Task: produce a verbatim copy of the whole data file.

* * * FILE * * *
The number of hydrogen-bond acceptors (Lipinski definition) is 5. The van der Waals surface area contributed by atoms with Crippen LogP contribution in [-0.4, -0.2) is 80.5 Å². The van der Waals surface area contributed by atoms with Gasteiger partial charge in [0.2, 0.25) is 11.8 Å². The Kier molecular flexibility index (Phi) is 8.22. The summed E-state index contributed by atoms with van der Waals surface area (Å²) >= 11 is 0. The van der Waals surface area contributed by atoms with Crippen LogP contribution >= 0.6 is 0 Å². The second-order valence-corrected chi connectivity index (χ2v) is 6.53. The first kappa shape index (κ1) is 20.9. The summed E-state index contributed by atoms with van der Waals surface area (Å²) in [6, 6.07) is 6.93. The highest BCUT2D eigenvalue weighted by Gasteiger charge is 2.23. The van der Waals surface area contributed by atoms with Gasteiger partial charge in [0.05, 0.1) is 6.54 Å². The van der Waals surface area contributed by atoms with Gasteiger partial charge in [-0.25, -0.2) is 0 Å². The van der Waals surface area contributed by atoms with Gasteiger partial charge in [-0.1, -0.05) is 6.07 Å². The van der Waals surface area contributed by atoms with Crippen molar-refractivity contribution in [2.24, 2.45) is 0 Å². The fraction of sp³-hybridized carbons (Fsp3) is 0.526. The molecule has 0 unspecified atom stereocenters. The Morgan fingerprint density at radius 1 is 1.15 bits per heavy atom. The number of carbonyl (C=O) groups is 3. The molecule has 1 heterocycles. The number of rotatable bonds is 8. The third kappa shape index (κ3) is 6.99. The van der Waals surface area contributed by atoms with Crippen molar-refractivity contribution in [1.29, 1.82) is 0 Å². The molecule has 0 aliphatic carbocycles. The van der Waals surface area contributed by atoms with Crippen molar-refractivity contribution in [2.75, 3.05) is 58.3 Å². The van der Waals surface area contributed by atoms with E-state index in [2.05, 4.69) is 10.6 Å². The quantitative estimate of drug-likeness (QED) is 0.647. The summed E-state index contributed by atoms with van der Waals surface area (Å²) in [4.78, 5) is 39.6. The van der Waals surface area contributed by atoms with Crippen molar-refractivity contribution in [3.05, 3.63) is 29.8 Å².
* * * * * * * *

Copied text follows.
The number of hydrogen-bond acceptors (Lipinski definition) is 5. The van der Waals surface area contributed by atoms with Crippen LogP contribution in [-0.4, -0.2) is 80.5 Å². The van der Waals surface area contributed by atoms with Gasteiger partial charge in [0.2, 0.25) is 11.8 Å². The Kier molecular flexibility index (Phi) is 8.22. The summed E-state index contributed by atoms with van der Waals surface area (Å²) >= 11 is 0. The van der Waals surface area contributed by atoms with Crippen LogP contribution >= 0.6 is 0 Å². The second-order valence-corrected chi connectivity index (χ2v) is 6.53. The first kappa shape index (κ1) is 20.9. The summed E-state index contributed by atoms with van der Waals surface area (Å²) in [6, 6.07) is 6.93. The highest BCUT2D eigenvalue weighted by Gasteiger charge is 2.23. The van der Waals surface area contributed by atoms with Gasteiger partial charge in [0.05, 0.1) is 6.54 Å². The van der Waals surface area contributed by atoms with Gasteiger partial charge in [-0.25, -0.2) is 0 Å². The van der Waals surface area contributed by atoms with Gasteiger partial charge in [-0.1, -0.05) is 6.07 Å². The van der Waals surface area contributed by atoms with Crippen molar-refractivity contribution in [2.24, 2.45) is 0 Å². The fraction of sp³-hybridized carbons (Fsp3) is 0.526. The molecule has 0 unspecified atom stereocenters. The Morgan fingerprint density at radius 1 is 1.15 bits per heavy atom. The number of carbonyl (C=O) groups is 3. The molecule has 1 heterocycles. The number of rotatable bonds is 8. The third kappa shape index (κ3) is 6.99. The van der Waals surface area contributed by atoms with Crippen molar-refractivity contribution in [1.29, 1.82) is 0 Å². The molecule has 0 aliphatic carbocycles. The van der Waals surface area contributed by atoms with Crippen molar-refractivity contribution in [2.75, 3.05) is 58.3 Å². The van der Waals surface area contributed by atoms with E-state index in [2.05, 4.69) is 10.6 Å². The quantitative estimate of drug-likeness (QED) is 0.647. The summed E-state index contributed by atoms with van der Waals surface area (Å²) in [4.78, 5) is 39.6. The van der Waals surface area contributed by atoms with Crippen molar-refractivity contribution in [3.05, 3.63) is 29.8 Å².